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RELEASED: Man Wrongly Held As ‘Safety Risk’ Over Jan 6 Role Is Part Of A Larger Story

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[Editor’s Note: An early version of this article identified the Capitol Hill Police Officer that died after the January 6 riot as “Officer Swetnick.” It was Officer Brian Sicknick who tragically died of natural causes on January 7. ClashDaily regrets the error.]

The house of cards in Democrat overreach for the events of January 6th, and their heavy-handed response to the participants is starting to fall.

Increasingly this is looking like a deliberate ploy for Democrats to raise the event to ‘Reichstag Fire’ status in an effort to marginalize, discredit, perhaps even de-legitimize the only thing standing between Democrats and absolute, unopposed rule… the Republican party.

With so many branches of government already openly acting on behalf of Democrat party interests, rather than those of the American citizens, that would be a dangerous next step.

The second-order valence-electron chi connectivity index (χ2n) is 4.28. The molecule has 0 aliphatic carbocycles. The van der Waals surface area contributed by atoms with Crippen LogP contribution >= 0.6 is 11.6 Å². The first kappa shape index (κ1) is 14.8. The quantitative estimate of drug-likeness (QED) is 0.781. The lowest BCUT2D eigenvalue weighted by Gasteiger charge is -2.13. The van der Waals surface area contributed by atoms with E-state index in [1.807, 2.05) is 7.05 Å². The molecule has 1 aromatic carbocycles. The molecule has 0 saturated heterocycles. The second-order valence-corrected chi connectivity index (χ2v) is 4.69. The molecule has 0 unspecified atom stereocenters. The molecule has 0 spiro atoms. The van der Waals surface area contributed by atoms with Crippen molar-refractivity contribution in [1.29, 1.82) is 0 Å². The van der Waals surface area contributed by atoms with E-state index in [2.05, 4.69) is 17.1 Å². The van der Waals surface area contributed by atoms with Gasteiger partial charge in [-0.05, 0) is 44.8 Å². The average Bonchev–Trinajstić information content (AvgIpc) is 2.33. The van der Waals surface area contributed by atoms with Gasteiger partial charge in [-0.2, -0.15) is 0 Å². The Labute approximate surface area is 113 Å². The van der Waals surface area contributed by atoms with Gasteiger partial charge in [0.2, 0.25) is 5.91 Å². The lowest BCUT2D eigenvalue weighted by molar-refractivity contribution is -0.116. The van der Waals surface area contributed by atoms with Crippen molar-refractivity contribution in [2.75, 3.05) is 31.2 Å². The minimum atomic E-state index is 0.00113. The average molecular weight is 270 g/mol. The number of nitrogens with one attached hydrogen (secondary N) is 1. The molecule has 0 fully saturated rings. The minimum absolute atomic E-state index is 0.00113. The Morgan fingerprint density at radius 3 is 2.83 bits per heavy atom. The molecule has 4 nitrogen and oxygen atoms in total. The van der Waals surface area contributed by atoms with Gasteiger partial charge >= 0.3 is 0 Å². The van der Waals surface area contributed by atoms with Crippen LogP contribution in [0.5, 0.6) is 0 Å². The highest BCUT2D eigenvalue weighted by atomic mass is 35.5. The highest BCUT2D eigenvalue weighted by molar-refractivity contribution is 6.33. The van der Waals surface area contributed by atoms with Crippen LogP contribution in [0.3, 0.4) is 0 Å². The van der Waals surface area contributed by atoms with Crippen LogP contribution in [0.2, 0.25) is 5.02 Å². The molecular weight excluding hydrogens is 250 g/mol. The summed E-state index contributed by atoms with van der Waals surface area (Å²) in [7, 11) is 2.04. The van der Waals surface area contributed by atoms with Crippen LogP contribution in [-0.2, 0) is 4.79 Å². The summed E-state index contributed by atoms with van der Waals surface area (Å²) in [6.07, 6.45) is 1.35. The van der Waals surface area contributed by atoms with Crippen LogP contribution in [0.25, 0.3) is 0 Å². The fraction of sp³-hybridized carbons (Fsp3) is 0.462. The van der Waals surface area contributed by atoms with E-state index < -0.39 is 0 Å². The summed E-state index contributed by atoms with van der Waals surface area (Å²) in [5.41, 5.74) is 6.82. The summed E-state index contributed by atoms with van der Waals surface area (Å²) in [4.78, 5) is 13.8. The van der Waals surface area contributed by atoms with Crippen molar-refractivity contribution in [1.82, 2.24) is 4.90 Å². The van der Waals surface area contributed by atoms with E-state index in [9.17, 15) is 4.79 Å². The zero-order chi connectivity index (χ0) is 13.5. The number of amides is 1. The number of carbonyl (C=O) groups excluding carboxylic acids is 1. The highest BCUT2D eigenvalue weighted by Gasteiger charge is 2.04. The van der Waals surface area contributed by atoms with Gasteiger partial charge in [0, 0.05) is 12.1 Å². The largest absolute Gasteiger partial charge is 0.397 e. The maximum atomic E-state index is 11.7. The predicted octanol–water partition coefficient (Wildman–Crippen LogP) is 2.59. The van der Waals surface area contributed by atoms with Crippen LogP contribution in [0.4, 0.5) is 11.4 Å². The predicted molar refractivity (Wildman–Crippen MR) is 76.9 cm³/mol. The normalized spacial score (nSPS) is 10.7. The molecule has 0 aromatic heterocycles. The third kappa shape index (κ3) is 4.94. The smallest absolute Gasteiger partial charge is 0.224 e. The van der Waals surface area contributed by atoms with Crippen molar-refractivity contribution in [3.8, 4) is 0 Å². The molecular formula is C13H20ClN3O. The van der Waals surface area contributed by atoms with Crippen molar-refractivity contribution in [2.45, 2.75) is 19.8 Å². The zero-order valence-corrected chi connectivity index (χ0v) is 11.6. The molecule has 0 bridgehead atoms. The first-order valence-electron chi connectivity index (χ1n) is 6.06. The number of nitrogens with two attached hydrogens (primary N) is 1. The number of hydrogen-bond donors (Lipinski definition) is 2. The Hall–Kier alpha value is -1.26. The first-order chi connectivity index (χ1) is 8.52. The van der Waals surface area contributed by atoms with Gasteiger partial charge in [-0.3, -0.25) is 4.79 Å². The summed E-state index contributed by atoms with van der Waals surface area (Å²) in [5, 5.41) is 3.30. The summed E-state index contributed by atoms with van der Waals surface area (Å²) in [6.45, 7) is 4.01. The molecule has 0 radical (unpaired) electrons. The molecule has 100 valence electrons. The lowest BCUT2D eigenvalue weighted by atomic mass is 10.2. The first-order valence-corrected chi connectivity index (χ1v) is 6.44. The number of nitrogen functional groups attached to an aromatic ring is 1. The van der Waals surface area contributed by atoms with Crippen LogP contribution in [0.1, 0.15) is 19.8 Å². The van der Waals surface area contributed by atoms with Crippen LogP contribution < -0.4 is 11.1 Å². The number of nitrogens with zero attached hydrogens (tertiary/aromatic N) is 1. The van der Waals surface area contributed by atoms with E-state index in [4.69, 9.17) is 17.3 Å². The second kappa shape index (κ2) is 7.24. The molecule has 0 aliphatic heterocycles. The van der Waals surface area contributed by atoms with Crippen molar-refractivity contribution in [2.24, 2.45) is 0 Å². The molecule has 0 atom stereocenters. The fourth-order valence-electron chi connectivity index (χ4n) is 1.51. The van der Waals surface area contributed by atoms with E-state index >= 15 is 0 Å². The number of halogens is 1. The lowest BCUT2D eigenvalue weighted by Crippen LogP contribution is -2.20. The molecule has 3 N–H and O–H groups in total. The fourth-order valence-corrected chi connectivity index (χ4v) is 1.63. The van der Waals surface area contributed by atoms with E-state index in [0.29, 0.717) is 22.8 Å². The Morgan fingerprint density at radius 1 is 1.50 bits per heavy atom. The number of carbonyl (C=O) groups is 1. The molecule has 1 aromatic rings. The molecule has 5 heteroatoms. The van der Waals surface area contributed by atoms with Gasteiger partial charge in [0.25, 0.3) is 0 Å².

But civil liberties aren’t entirely done away with yet… the courts just intervened in a second case involving one of the accused from what happened on January 6th. The unconvicted man being held for months is not, in fact a risk. The man doesn’t even have a criminal record.

The three-judge panel determined that the district court had “clearly erred” when it determined that George Pierre Tanios could not be released into the community without risk to safety.

According to an FBI affidavit, Tanios was seen in video with Julian Elie Khater “working together to assault law enforcement officers with an unknown chemical substance by spraying officers directly in the face and eyes.”